What is a mind, and what is matter? These questions require thought and can become divisive if not explored with an open mind. Learning requires an open, inquisitive mind but deals with matter. What is the difference between the two? What is the relevance of these questions to parents and tutors alike?
A glance at the dictionary provides a vast array of possible meanings and use for the word mind. Generally, it means the human ability to think, perceive, feel, reason, or desire and act upon those thoughts. It includes focus, mental health, intention and reliability of action. Hence its importance in education and learning. When starting on a learning journey, we need to pay attention to what is happening around us. Our mind receives all the information, but it is more than just our brain at work. There’s something about humans that enables us to use incoming information to change our situation or environment. Tutoring with our experienced and reliable local private tutor helps a student pay attention.
On the other hand, matter has physical substance, occupying space and having mass (weight), although it does include something that may cause concern. We often spend time using our minds to consider the matter before us. We manipulate matter out of necessity and pleasure. Need prompts us to prepare and consume food to keep our bodies healthy. In Melbourne’s winter, it is necessary to wear clothing; the choice of type, fabric and style is individual. Physical sciences, such as biology, chemistry and physics, study the properties and activities of matter. Science tutors assist secondary school students with these subjects.
Primary school students engage with mind and matter constantly. They begin with understanding the materials surrounding them. Matter and material have the same root word; can you see it? Early childhood learning involves using their senses and then matching symbols to the items. Consider the humble apple. It comes in various colours and sizes but remains an apple. As a student develops literacy, they see, feel and perhaps cut or bite an apple. After recognising the word sound, they see an image of an apple and then the written word representing the object. The taste and feel of an apple and the words associated are part of the process, but the descriptive words come later. What a wonderful thing an apple can be. Learning uses many varieties of objects. Encourage a child’s curiosity by asking them to describe what they see, feel or handle during a day. Seek the assistance of our friendly and knowledgeable tutors if you detect a problem in early learning years.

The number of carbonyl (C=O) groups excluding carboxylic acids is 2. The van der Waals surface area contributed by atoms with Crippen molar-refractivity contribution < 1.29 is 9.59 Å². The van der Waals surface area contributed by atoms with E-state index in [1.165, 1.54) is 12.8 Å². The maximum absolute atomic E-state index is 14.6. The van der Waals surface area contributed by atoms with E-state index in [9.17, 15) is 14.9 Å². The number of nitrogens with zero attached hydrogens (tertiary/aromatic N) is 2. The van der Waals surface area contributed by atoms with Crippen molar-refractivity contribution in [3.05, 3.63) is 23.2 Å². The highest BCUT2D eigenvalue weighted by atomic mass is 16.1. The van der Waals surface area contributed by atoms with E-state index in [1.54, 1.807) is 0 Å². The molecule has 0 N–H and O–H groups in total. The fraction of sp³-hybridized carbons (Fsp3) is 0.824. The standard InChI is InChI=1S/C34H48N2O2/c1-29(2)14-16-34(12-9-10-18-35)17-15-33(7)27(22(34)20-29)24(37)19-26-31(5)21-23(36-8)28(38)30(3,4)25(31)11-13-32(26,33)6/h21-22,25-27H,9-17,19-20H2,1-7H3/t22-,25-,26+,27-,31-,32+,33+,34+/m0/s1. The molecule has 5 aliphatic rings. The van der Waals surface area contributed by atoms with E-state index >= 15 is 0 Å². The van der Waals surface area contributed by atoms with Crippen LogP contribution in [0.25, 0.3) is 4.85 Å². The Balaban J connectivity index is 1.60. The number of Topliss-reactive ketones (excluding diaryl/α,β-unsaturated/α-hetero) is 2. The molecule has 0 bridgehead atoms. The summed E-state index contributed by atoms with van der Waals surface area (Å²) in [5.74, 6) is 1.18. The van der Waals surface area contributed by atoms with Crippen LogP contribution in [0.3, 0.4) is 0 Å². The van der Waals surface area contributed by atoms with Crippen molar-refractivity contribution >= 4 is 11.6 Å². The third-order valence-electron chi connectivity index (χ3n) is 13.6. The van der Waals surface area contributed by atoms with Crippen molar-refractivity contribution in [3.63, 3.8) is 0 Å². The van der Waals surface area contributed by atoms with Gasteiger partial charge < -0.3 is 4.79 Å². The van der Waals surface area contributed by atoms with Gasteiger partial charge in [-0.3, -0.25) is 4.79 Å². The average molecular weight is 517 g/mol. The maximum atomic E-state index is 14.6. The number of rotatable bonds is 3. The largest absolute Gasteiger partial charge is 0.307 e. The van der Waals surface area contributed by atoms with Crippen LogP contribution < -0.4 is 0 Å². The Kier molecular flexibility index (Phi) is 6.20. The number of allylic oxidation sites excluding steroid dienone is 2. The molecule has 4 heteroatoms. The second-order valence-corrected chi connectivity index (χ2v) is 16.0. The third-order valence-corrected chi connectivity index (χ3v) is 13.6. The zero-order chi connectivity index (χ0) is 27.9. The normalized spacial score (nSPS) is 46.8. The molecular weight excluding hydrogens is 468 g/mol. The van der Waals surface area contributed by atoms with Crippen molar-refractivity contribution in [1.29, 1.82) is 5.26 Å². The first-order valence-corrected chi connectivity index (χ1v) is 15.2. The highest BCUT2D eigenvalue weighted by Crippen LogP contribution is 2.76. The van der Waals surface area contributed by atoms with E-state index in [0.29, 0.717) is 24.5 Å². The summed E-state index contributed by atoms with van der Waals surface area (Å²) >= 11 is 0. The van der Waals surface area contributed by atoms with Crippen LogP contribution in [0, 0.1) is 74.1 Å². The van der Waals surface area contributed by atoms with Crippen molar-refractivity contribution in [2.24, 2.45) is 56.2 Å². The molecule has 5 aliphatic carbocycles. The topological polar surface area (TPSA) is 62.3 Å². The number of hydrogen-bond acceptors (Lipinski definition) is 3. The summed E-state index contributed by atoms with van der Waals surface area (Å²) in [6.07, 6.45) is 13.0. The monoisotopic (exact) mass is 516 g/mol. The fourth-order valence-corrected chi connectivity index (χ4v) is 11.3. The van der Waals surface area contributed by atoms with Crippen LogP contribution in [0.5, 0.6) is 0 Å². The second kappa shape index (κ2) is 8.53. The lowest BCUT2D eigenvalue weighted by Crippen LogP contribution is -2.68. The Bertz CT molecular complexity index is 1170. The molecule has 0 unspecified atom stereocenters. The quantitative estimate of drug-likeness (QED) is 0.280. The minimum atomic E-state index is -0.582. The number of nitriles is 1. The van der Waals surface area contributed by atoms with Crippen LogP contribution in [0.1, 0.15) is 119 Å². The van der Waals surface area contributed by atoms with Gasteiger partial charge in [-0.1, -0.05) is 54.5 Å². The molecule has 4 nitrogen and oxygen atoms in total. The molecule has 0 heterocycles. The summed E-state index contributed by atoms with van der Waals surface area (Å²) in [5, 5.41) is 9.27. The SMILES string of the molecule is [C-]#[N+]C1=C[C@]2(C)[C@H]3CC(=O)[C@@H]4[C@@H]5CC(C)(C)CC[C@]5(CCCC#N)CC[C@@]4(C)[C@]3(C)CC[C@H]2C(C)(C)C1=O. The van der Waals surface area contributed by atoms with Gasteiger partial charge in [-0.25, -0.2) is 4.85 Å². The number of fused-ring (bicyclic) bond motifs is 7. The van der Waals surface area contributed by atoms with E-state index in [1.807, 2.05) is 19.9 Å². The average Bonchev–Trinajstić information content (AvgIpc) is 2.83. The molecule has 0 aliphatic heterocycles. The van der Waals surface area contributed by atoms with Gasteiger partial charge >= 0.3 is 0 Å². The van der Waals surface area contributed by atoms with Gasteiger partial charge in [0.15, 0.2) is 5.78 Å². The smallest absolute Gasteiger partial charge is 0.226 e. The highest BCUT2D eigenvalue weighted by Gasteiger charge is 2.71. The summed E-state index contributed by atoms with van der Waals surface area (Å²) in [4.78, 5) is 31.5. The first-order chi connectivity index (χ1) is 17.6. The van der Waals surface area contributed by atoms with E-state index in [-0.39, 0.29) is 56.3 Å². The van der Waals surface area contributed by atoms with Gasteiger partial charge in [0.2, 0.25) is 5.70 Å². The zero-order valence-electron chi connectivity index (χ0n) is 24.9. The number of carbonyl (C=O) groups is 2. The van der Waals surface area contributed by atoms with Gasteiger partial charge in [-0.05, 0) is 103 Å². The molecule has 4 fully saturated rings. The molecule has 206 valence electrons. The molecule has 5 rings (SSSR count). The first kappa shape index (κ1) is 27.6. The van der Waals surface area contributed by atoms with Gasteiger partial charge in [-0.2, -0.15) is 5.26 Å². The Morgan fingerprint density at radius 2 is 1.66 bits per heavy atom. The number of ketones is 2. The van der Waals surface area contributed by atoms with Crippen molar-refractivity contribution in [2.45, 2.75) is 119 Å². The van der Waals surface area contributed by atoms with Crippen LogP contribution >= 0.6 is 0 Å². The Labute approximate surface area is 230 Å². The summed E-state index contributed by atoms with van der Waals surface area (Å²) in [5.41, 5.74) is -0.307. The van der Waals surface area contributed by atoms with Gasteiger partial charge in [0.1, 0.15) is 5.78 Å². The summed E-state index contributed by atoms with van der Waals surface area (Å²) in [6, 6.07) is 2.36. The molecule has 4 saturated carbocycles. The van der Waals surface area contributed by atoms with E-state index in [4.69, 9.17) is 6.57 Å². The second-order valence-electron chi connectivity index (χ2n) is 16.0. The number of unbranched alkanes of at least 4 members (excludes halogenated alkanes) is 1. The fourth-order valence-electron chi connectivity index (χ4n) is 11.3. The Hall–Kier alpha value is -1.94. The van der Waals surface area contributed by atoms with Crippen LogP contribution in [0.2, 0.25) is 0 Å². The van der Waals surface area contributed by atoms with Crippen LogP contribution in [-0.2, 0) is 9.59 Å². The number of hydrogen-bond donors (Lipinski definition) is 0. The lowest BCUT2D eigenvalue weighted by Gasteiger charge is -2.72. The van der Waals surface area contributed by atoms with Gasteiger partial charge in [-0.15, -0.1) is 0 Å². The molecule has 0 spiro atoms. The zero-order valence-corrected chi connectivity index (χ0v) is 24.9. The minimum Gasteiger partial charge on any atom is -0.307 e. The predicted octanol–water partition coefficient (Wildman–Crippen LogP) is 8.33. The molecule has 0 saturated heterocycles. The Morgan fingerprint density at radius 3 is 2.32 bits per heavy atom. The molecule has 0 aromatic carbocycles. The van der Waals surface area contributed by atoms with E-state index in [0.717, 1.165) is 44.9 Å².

Once a student’s mind connects objects to ideas, they replace an object with concepts. Older primary and secondary school students are required to use their minds in abstract ways. Advanced mathematical concepts are often abstract. Formulae and advanced algebra require elastic thinking with symbols rather than objects. Social sciences require conceptualisation, while statistics requires both abstract and concrete processes. Thus, the notion of the mind is more valuable than matter. A student stuck in concrete thinking patterns will benefit from one-to-one tutoring with one of our local, experienced tutors.
Minds develop in various ways. However, experts agree that discipline, routine and practice are all beneficial. Discipline is not punishment, therefore need not be harsh. However, it needs to be consistent and reliable for a student to develop self-discipline for learning. Careers who establish routines and supervise practice often find their students take responsibility and discipline themselves to study. Fruition Tuition supports families to create successful learners. We train students to apply their minds to the matter at hand.